There are two main choices to make here: do you take the top altar on your side of the map safely, committing as little as possible to the objective in favour of lane experience, or do you take both your top altar and contest the middle altar, to get another four hits on the opponent’s core? It’s nigh impossible to capture all three, and attacking the top altar on the enemy’s side without a significant lead is risky.

If you have a strong teamfight advantage, consider contesting the middle altar. If you have a hero with a global range or incredibly fast mount - Dehaka, Falstad, Brightwing - try to take your top altar with them and have them join the fight at the middle altar for a numbers advantage. If not, cut your losses, and take your own altar. You won’t be put far behind, and you won’t risk the enemy snowballing into a lead.

Bombarding the core

With each wave of altars, you’ll have opportunities to capture them and whittle away the enemy core. Knowing when to back off is important - you’re not losing any experience by not capturing an objective, and the experienced gained by ignoring them can give your team a fighting chance next time. Even if your core is brought to a single hitpoint, it’s still possible to come back. Never commit to a last stand at an objective unless the enemy’s success would mean the destruction of your core.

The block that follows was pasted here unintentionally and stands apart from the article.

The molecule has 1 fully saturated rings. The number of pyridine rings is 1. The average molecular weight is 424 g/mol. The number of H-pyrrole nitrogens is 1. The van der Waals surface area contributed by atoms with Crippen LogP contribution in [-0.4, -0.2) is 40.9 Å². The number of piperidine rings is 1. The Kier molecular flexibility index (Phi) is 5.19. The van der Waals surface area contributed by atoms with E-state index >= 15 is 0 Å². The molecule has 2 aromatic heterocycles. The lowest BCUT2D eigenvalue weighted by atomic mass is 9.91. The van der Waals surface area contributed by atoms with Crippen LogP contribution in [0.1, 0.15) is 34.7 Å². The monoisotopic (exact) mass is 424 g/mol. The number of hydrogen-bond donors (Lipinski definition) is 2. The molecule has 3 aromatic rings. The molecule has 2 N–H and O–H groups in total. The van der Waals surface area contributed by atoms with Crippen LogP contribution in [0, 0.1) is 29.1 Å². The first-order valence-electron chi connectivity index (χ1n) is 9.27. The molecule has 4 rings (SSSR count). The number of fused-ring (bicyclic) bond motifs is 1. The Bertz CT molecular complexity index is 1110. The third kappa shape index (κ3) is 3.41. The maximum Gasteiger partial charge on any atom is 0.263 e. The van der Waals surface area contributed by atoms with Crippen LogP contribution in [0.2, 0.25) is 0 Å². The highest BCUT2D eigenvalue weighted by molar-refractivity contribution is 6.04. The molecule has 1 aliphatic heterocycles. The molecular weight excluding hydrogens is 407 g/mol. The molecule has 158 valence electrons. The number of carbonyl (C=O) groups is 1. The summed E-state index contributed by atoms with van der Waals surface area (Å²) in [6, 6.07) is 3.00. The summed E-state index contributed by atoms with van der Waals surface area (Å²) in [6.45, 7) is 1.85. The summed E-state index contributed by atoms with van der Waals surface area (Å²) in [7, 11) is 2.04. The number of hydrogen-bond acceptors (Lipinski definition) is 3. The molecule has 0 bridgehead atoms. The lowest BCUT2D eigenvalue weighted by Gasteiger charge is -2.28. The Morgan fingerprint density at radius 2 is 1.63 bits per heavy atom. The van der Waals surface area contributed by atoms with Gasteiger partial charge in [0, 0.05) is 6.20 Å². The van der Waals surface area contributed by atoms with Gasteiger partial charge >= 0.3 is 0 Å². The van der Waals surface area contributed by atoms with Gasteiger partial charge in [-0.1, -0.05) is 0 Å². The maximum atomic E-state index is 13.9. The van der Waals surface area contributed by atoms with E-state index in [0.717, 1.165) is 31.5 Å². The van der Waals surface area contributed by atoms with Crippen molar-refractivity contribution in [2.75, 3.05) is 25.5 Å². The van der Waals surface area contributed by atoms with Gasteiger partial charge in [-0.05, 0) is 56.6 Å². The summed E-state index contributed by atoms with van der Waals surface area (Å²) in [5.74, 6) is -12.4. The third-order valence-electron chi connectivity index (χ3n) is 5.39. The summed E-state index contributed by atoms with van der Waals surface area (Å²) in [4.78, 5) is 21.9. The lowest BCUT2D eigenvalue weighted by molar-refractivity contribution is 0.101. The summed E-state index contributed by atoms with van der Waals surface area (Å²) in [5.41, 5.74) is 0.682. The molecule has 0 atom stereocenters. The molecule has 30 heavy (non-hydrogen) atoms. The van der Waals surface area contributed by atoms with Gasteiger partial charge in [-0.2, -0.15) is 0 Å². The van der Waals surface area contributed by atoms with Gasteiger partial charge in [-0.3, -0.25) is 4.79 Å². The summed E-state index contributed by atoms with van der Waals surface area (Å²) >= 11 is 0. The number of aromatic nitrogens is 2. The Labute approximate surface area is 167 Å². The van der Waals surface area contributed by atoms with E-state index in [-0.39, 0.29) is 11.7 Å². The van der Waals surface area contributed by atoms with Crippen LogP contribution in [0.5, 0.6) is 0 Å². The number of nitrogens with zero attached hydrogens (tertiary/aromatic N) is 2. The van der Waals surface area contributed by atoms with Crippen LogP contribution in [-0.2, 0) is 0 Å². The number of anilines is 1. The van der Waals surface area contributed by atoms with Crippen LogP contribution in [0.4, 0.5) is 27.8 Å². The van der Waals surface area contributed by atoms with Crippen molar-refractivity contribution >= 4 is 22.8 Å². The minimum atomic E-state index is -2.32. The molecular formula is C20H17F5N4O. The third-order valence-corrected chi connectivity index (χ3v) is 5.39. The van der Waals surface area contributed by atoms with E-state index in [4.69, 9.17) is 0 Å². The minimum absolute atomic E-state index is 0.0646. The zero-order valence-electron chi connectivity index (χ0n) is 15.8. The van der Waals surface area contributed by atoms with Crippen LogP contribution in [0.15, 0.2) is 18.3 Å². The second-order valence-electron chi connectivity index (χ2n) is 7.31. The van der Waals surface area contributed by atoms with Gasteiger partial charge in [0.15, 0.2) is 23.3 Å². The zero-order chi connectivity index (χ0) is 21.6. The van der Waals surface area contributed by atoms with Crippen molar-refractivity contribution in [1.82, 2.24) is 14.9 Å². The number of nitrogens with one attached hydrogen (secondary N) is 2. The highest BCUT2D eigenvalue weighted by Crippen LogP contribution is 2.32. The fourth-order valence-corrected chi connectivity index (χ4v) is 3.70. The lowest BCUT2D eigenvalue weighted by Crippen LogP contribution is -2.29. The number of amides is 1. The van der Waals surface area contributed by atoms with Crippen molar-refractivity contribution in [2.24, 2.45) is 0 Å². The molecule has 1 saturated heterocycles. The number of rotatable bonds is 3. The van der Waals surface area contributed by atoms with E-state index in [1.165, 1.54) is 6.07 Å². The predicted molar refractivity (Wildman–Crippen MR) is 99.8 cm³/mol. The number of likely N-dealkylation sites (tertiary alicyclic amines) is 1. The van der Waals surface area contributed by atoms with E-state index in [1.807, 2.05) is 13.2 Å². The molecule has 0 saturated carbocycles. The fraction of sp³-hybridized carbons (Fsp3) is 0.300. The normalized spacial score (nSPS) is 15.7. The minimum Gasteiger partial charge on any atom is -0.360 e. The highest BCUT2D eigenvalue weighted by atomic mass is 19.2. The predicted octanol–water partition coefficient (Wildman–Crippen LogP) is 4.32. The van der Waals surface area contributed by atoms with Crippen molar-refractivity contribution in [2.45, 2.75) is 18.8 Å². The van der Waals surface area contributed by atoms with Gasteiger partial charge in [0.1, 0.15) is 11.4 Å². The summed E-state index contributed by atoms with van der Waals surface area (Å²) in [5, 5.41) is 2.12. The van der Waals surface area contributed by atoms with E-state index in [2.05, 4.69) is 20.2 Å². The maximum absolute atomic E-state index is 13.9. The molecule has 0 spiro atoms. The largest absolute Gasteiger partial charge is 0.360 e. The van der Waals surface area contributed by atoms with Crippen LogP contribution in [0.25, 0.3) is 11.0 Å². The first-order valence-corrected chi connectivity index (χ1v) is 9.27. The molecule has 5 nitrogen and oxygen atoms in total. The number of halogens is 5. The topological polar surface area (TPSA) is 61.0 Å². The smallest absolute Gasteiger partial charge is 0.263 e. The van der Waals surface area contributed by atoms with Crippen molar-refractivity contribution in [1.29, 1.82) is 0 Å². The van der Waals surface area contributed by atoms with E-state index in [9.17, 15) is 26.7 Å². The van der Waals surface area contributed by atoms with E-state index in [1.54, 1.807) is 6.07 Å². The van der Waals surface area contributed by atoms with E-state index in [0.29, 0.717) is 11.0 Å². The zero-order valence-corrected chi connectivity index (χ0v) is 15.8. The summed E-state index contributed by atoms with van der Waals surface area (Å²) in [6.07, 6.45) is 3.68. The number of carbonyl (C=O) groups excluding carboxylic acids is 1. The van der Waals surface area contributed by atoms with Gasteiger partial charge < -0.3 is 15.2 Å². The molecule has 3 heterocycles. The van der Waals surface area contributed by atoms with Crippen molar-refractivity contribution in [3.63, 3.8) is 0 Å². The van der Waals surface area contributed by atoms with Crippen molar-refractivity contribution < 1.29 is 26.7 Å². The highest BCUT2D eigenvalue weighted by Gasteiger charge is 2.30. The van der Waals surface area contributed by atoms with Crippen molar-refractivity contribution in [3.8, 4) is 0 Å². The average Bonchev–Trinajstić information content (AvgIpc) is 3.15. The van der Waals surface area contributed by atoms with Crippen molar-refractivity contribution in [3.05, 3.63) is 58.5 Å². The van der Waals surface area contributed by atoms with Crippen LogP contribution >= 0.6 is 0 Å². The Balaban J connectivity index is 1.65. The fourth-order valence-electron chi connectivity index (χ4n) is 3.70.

Twelve minutes into the game, a one-way shortcut will open up for each team to transport themselves from their base into the centre of the battlefield. Don’t use this unless you have vision of the enemy team and it’s a safe area - it’s easy to get caught out by your opponents as you jump through.

The Headless Horseman

The Headless Horseman deals damage equal to a percentage of your max health, and then some more. Even the strongest of heroes can struggle against him, make sure your team fights him together.